A new report from the House of Lords Science and Technology Sub-Committee says that 'nudging’ on its own is unlikely to be successful in changing the population’s behaviour.

The report 'Behaviour Change', was published yesterday, and follows a year-long investigation into the way the Government tries to influence people’s behaviour using interventions.

It found that “nudges” used in isolation will often not be effective in changing the behaviour of the population. Instead, a whole range of measures will be needed to change behaviour in a significant manner.

Other findings and recommendations from the Committee include:

  • The Government must invest in gathering more evidence about what measures work to influence population behaviour change.
  • They should appoint an independent Chief Social Scientist to provide them with robust and independent scientific advice.
  • The Government should take steps to implement a traffic light system of nutritional labelling on all food packaging.
  • Current voluntary agreements with businesses in relation to public health have major failings. They are not a proportionate response to the scale of the problem of obesity and do not reflect the evidence about what will work to reduce obesity. If effective agreements cannot be reached, or if they show minimal benefit, the Government should pursue regulation.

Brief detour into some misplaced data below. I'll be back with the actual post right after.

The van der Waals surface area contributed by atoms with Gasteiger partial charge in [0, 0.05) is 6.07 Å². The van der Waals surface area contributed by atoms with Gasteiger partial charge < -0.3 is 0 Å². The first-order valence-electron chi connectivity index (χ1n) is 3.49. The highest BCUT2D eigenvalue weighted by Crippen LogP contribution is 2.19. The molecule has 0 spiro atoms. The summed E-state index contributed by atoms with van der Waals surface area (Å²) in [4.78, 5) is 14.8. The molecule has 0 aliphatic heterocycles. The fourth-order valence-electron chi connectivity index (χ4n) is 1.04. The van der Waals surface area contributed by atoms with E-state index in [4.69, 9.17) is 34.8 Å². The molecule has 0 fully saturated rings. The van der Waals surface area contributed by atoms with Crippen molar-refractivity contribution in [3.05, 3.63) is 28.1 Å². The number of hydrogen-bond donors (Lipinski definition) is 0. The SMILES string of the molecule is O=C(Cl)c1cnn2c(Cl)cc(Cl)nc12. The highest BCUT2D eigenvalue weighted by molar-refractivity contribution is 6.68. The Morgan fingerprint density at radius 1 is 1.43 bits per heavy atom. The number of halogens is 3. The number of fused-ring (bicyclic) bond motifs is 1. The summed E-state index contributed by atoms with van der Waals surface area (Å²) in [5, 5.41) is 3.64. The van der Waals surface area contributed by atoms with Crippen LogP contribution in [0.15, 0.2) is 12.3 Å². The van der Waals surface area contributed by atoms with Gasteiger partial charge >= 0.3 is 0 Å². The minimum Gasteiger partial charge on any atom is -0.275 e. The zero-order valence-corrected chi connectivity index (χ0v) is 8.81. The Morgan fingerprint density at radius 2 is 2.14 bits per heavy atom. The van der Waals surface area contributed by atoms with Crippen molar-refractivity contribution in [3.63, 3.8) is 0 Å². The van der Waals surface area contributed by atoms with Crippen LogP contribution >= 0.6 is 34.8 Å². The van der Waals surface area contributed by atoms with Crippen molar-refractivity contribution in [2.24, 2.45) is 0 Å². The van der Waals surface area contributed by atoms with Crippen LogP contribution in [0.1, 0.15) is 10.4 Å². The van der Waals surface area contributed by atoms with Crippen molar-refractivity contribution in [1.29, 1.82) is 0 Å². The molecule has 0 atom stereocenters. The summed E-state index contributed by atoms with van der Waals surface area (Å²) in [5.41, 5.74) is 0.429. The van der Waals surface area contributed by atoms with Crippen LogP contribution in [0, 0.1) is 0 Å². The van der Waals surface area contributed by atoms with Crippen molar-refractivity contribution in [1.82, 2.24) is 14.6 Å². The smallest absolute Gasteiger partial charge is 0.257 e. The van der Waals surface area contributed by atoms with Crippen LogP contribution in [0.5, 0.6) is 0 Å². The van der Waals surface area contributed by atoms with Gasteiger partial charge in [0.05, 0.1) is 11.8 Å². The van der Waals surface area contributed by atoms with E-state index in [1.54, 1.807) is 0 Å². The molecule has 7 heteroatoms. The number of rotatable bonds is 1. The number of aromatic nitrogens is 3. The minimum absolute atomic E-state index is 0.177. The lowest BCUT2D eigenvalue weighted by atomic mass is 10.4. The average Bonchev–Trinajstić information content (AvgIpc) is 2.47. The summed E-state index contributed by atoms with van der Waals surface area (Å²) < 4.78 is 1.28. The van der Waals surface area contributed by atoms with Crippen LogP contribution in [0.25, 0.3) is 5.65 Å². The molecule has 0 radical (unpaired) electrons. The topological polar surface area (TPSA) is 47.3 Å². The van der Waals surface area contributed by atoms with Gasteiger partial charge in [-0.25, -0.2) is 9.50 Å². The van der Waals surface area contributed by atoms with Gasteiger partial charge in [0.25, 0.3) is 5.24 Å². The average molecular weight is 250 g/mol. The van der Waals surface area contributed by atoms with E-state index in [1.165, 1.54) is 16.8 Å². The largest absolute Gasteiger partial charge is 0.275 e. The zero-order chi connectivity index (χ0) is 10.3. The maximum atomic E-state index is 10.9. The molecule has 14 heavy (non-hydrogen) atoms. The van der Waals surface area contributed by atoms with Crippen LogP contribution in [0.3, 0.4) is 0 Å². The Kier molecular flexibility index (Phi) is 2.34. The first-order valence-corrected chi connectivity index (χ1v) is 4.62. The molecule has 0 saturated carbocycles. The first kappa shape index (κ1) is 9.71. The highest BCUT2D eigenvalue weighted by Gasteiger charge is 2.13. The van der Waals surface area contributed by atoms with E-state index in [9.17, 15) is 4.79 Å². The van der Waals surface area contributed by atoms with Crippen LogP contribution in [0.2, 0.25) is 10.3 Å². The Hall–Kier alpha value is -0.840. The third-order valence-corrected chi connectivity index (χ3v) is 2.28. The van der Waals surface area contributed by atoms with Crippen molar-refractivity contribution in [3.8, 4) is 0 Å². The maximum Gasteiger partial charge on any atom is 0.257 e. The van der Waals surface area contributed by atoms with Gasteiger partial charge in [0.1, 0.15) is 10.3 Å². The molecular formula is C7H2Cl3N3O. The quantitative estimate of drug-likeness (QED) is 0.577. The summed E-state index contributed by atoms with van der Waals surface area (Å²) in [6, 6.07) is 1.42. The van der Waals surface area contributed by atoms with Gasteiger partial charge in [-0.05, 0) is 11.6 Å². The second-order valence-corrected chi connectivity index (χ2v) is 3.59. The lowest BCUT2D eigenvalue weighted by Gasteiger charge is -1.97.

Committee Chair, Baroness Neuberger, said "Changing the behaviour of a population is likely to take time, perhaps a generation or more, and politicians usually look for quick win solutions. The Government needs to be braver about mixing and matching policy measures, using both incentives and disincentives to bring about change."

"They must also get much better at evaluating the measures they put in place.In order to help people live healthier and happier lives, we need to understand much more about what sorts of policies will have an effect on how people behave. And the best way to do this is through research, proper evaluation of policies and the provision of well-informed and independent scientific advice."

Click here to download the report.

Click here to read an article by Baroness Neuberger about the report.

 

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